President Barack Obama gave his final address to the country Tuesday night, addressing what he called victories and failures during his two terms and ending with his hope for continued progression in the country.
The presidential farewell address began with our nation’s first president, George Washington, but did not become a staple of American presidencies until the latter half of the 20th century.
Washington’s first “farewell address” urged Americans to stay together and to avoid partisanship, and was printed in a Philadelphia paper nearly six months before the end of his term.
The next address wasn’t given until Andrew Jackson published his in 1837 – nearly 40 years after Washington’s. That gap in time proved noteworthy in the differences between the two addresses – Jackson talked about how the U.S. and constitution were now engrained in society.
Jackson’s speech, like Washington’s and many of those that were to come, focused on the “common man” being involved in politics, which he said should not be left up to elites with money.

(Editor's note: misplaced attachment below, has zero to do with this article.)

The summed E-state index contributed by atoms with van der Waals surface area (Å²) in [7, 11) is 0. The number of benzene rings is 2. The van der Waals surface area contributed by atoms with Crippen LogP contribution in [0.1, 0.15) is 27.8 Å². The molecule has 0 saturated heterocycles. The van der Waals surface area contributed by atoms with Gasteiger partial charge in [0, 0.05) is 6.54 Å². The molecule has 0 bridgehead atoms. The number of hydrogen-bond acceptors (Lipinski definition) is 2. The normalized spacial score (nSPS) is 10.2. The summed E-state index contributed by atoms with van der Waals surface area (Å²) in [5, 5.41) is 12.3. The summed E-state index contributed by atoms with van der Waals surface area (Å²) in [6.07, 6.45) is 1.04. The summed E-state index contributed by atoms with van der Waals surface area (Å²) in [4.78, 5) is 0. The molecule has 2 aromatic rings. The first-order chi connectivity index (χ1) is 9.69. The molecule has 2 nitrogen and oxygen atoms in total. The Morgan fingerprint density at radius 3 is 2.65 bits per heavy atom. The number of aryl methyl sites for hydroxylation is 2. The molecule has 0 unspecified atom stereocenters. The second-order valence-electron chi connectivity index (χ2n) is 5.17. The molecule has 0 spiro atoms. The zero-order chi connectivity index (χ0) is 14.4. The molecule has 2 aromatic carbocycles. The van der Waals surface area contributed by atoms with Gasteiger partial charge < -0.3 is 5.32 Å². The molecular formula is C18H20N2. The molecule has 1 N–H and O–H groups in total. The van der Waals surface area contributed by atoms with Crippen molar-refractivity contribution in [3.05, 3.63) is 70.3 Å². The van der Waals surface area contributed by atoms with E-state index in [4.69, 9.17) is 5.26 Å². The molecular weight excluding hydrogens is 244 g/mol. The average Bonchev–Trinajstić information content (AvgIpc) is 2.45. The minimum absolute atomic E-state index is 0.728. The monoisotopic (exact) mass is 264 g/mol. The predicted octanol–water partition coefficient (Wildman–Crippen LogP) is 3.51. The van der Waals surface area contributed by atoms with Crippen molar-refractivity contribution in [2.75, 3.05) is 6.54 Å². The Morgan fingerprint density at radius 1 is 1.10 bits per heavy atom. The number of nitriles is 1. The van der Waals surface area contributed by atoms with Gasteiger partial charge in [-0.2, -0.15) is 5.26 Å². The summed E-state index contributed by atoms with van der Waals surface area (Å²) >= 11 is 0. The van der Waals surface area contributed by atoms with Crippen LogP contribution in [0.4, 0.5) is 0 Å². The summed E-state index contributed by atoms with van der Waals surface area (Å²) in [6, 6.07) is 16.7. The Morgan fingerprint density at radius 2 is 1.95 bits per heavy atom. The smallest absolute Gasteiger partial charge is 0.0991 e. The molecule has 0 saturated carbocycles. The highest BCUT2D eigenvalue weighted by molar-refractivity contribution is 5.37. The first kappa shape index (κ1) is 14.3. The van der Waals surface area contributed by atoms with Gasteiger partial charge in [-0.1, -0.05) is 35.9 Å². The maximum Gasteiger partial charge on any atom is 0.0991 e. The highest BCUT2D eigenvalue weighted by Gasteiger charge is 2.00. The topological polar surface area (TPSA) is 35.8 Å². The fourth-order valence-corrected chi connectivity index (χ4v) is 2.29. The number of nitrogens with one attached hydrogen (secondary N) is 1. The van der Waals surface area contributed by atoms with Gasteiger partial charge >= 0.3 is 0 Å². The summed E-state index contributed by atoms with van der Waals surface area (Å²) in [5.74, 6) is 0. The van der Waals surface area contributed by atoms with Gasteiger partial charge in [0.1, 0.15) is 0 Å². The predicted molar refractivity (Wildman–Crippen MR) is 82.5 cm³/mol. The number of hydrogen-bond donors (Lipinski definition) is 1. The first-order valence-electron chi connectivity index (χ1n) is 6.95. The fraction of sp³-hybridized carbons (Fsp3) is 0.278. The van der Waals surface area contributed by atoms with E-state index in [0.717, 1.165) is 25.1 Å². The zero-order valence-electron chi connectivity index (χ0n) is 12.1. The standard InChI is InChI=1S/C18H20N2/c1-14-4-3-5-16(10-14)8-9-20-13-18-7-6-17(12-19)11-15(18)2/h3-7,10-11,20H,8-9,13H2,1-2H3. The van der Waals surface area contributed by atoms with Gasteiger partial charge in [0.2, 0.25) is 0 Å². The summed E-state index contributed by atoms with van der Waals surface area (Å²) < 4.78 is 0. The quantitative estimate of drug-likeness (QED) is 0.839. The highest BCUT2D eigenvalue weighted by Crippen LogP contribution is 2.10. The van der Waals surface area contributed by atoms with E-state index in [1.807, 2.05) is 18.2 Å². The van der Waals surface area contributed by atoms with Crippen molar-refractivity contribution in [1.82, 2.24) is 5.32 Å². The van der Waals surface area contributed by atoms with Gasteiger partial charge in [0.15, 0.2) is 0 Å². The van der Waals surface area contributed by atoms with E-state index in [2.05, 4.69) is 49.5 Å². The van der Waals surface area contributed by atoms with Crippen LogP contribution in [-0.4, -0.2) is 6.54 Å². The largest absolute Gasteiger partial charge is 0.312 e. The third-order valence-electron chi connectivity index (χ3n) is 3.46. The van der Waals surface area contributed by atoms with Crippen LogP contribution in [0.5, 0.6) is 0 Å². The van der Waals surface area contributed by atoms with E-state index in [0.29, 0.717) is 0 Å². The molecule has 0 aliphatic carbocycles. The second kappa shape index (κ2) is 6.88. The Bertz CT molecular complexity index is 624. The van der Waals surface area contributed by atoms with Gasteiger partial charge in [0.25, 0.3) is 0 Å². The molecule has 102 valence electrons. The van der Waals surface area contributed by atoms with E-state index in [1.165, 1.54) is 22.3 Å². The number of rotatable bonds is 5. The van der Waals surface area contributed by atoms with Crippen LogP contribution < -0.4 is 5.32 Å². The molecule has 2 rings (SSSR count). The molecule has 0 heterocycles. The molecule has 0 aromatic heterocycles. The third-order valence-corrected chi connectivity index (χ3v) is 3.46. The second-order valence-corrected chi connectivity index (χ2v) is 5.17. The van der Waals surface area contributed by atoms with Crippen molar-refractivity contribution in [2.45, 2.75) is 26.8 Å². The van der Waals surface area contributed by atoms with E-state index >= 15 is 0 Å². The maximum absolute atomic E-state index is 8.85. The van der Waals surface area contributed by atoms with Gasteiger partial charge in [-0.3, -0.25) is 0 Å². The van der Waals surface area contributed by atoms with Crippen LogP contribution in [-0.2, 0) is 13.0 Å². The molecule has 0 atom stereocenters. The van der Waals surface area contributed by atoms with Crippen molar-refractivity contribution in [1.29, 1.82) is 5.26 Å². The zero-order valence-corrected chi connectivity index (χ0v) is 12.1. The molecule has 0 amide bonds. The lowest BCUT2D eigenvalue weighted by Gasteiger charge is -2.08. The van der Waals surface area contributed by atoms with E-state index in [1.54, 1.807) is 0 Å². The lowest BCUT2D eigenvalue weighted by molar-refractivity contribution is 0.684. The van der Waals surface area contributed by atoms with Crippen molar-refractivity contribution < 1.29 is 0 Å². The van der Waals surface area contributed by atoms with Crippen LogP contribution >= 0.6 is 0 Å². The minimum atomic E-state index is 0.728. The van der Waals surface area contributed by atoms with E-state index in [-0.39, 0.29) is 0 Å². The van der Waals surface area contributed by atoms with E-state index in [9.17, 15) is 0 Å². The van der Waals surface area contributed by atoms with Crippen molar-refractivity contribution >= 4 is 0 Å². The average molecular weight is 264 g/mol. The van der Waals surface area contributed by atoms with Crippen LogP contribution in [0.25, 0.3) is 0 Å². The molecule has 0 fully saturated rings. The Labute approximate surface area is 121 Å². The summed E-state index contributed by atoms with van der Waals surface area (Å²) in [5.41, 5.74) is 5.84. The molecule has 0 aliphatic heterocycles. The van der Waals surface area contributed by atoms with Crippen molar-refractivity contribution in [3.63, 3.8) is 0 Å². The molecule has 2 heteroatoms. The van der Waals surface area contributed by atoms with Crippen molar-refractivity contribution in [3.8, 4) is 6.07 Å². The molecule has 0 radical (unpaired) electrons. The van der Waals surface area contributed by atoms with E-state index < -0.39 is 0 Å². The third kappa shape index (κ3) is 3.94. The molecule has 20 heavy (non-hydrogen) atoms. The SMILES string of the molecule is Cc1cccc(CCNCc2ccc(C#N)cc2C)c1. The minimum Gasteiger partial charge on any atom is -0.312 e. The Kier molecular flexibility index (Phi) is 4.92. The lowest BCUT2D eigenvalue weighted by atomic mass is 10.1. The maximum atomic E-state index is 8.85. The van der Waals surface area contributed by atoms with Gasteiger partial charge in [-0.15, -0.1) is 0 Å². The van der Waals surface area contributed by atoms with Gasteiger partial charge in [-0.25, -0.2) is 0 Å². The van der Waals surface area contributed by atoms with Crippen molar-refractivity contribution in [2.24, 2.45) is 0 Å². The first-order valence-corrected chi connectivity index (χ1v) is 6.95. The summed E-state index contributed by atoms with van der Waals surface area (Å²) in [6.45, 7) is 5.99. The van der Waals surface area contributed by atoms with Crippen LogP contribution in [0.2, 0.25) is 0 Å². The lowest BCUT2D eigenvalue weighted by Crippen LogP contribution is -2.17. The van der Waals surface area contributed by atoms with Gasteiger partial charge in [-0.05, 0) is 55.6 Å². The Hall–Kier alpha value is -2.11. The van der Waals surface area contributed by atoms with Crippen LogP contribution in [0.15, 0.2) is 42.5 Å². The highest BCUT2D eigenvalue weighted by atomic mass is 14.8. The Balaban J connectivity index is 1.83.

Andrew Johnson ran his farewell message in the New York Times in 1869 despite being impeached a year earlier.
Despite being president at the end of a tumultuous era in America following the Civil War and President Lincoln’s assassination, he lashed out at his political enemies, drawing scorn from many other newspapers. Another farewell address was not given until Harry Truman’s in 1953.
Truman’s address was the first in speech form and was broadcast to all of America. He talked about the great changes American had undergone over the first half the century and during his presidency specifically, and asked his fellow Americans to consider the gravity of some of the decisions he had to make, including dropping the atomic bomb, and “how hard a job” the presidency is.
Since then, every president aside from John F. Kennedy, who was assassinated, has given a farewell speech. Even Richard Nixon, who resigned amid impeachment proceedings, gave a speech in which he said “au revoir” to America.
The Miller Center at the University of Virginia archives presidential speeches. You can find any of the past presidents’ farewell speeches there.